The rebirth story

Ham Son Zen Master ‘s physical body

Update: 20/05/2007
Ham Son (1546-1623) (Zh. Hanshan) was a great Buddhist monk of Zen and Pure Land Sect. He was named “one of the four Saint Monks” of Minh Dynasty (China). The three others were Tu Ba, Dat Quan title, Lien Tri and Ngau Ich. Zen Master Ham Son left behind couutless lectures for all social strata of that time.

Ham Son Zen Master ‘s physical body


After his death, Zen Master Ham Son left behind his non-damaged physical body which was kept in Tao Khê, the same place where Hue Năng Zen master’s and Dan Dien Zen Master’s physical bodies were kept. Presently, this location belongs to Hoa Nam pagoda, of Thieu Quang rural district, of Kwang Tung province, China.

Zen Master HamSon’s summary history

The great master Ham Son, also called Ham Son Duc Thanh, whose first name was Thai Duc Thanh and his title was Trung An. He was born on November 5th, 1546 in Toan Tieu, of Chau Phu Truc Thu, presently belongs to An Huy province. On his first birthday the Zen Master suddenly contrated a serious disease which could not be cured. His mother then vowed to Avalokitesvara at a pagoda that if her son escaped his death, she would let him enter monkhood. And her son’s illness really got over miraculously. In his chidhood, the Zen Master usually thought of the reason for ‘the human birth-death circle’. During his lifetime, he was often unwell and his body was often ill-treated by his scabies.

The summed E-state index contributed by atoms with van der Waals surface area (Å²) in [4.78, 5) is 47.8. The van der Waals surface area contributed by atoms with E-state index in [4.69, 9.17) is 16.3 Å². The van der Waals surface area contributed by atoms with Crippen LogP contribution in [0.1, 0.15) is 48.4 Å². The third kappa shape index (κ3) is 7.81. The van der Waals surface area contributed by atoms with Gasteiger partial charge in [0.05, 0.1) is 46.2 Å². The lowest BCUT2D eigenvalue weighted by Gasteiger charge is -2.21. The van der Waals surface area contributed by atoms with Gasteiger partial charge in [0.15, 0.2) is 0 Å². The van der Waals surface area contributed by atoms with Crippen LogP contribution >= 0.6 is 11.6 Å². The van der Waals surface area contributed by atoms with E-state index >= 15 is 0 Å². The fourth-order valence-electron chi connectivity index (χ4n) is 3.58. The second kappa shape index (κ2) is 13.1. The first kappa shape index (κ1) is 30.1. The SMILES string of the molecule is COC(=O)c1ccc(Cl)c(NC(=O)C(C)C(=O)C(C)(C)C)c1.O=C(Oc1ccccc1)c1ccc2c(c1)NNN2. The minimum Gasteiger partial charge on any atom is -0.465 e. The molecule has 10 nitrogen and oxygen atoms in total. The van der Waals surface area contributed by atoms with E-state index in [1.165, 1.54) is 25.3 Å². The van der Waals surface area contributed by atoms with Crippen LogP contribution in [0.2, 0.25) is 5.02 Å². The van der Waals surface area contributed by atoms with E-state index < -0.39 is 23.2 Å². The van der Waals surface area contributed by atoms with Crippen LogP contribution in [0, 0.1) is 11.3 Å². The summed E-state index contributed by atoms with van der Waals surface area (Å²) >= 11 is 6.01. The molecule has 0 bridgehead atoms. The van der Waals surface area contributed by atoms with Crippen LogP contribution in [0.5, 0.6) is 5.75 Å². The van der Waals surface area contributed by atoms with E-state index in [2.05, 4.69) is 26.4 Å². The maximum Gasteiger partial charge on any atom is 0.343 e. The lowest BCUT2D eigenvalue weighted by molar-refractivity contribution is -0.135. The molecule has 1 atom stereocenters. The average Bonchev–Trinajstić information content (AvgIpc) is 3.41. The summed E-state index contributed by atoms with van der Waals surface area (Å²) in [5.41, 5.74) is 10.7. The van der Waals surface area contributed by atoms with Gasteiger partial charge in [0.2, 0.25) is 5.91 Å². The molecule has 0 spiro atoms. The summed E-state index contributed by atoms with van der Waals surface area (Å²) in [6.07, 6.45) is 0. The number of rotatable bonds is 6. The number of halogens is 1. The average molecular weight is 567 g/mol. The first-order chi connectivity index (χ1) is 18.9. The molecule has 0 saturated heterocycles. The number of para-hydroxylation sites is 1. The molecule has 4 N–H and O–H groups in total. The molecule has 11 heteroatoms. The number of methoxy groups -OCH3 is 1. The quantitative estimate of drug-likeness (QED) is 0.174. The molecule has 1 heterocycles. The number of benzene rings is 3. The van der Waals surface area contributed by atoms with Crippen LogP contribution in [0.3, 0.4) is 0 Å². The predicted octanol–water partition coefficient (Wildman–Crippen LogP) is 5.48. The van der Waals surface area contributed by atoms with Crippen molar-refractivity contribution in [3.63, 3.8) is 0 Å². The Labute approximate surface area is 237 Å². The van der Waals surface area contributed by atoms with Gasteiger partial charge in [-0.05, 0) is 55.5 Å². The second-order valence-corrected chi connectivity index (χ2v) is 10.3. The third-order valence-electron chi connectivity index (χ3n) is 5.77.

At his 11 years old, he was successful in convincing his father, who was not willing to let his son become a monk, of becoming a temporary novice at Bao An pagoda but not becoming a true monk, for this was not approved by his family. Not until at his 19 years old could his hair be shaved to become a monk.

In 1571 Ham Son Monk started his trip on his Dharma teaching to various locations.

On the occasion of a walk-trip before his entering into meditation, he no longer felt the presence of his body. This consciousness led him to the writing of the following verse:

The one-mind moment stopped my frenzy

And let me master all my in-and-out origin

My body was heightened to the space high above to destroy all my badness

So that evil things in me have been destroyed from now on

That year the Zen Master reached 30 years of age and travelled to many places and wrote many works in Buddhism. In 1595, due to a slander on a land dispute of Hai An pagoda, he was imprisoned and was tortured barbarously and was forced to have stolen 3,000 taels of gold from a public property. But such a sum of money was later proved in the court books that it had been used for the famine relief in Son Dong province in 1593. Finally, he was convicted to have built the pagoda illegally. For this, he was forced to return to the secular life and exiled to Loi Chau (of the border of Quang Chau province) in November, 1596.

During the time of exile and although returning to the secular life, he still continue performing the Dharma preaching, annotating and printing Buddhist books. Also in Quang Chau, he carried out a conciliation of a conflict that could lead to the death between many Cantonese and Phuckien traders. It was thanked to this that the province chief of Quang Chau allowed him to return to the ancestral Zen temple in Tao Khe (where ancestor Hue Nang ever performed the preaching).

In 1696 he was granted temporary amnesty on the occasion of the birth of a boy of Minh Dynasty Crown Prince. During this time he had to stay in Tao Khe, practising his preaching until the amnesty was officially granted to him in 1610. Later, he came to Khuon Son and in 1614 he shaved his hair and re-used his cassock again.

In 1622 he returned to Hoa Nam pagoda in Tao Khe and passed away there on the fifth of November of that year.

The above-mentioned history was a collected document.

Translated into English by Mr. Hoang Huan, layman

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